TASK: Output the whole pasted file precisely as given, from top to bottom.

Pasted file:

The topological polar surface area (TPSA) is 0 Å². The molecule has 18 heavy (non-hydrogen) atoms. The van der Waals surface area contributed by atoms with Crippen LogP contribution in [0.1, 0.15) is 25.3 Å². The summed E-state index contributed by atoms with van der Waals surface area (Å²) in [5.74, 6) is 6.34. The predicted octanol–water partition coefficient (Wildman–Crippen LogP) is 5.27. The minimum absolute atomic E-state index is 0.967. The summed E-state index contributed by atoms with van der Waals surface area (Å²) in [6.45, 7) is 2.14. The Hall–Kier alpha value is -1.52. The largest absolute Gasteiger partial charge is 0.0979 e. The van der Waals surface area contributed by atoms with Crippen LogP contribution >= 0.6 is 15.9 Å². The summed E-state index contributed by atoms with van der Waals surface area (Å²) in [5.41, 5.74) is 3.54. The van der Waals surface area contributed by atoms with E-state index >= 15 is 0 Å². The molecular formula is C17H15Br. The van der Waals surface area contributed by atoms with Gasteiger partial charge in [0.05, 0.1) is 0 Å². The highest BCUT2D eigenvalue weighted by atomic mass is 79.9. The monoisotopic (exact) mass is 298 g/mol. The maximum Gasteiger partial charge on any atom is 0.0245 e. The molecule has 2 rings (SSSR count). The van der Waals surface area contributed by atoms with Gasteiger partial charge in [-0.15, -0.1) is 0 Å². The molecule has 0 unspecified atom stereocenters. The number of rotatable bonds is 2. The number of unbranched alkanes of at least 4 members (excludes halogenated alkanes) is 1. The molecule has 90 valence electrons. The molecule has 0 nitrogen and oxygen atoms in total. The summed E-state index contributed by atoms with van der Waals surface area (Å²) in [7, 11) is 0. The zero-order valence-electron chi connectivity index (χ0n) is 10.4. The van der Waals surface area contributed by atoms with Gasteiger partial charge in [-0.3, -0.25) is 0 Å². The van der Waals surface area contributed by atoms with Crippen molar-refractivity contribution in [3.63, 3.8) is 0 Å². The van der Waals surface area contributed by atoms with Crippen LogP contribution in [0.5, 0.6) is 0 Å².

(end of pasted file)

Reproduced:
The topological polar surface area (TPSA) is 0 Å². The molecule has 18 heavy (non-hydrogen) atoms. The van der Waals surface area contributed by atoms with Crippen LogP contribution in [0.1, 0.15) is 25.3 Å². The summed E-state index contributed by atoms with van der Waals surface area (Å²) in [5.74, 6) is 6.34. The predicted octanol–water partition coefficient (Wildman–Crippen LogP) is 5.27. The minimum absolute atomic E-state index is 0.967. The summed E-state index contributed by atoms with van der Waals surface area (Å²) in [6.45, 7) is 2.14. The Hall–Kier alpha value is -1.52. The largest absolute Gasteiger partial charge is 0.0979 e. The van der Waals surface area contributed by atoms with Crippen LogP contribution >= 0.6 is 15.9 Å². The summed E-state index contributed by atoms with van der Waals surface area (Å²) in [5.41, 5.74) is 3.54. The van der Waals surface area contributed by atoms with E-state index >= 15 is 0 Å². The molecular formula is C17H15Br. The van der Waals surface area contributed by atoms with Gasteiger partial charge in [0.05, 0.1) is 0 Å². The highest BCUT2D eigenvalue weighted by atomic mass is 79.9. The monoisotopic (exact) mass is 298 g/mol. The maximum Gasteiger partial charge on any atom is 0.0245 e. The molecule has 2 rings (SSSR count). The van der Waals surface area contributed by atoms with Gasteiger partial charge in [-0.15, -0.1) is 0 Å². The molecule has 0 unspecified atom stereocenters. The number of rotatable bonds is 2. The number of unbranched alkanes of at least 4 members (excludes halogenated alkanes) is 1. The molecule has 90 valence electrons. The molecule has 0 nitrogen and oxygen atoms in total. The summed E-state index contributed by atoms with van der Waals surface area (Å²) in [7, 11) is 0. The zero-order valence-electron chi connectivity index (χ0n) is 10.4. The van der Waals surface area contributed by atoms with Gasteiger partial charge in [-0.3, -0.25) is 0 Å². The van der Waals surface area contributed by atoms with Crippen molar-refractivity contribution in [3.63, 3.8) is 0 Å². The van der Waals surface area contributed by atoms with Crippen LogP contribution in [0.5, 0.6) is 0 Å².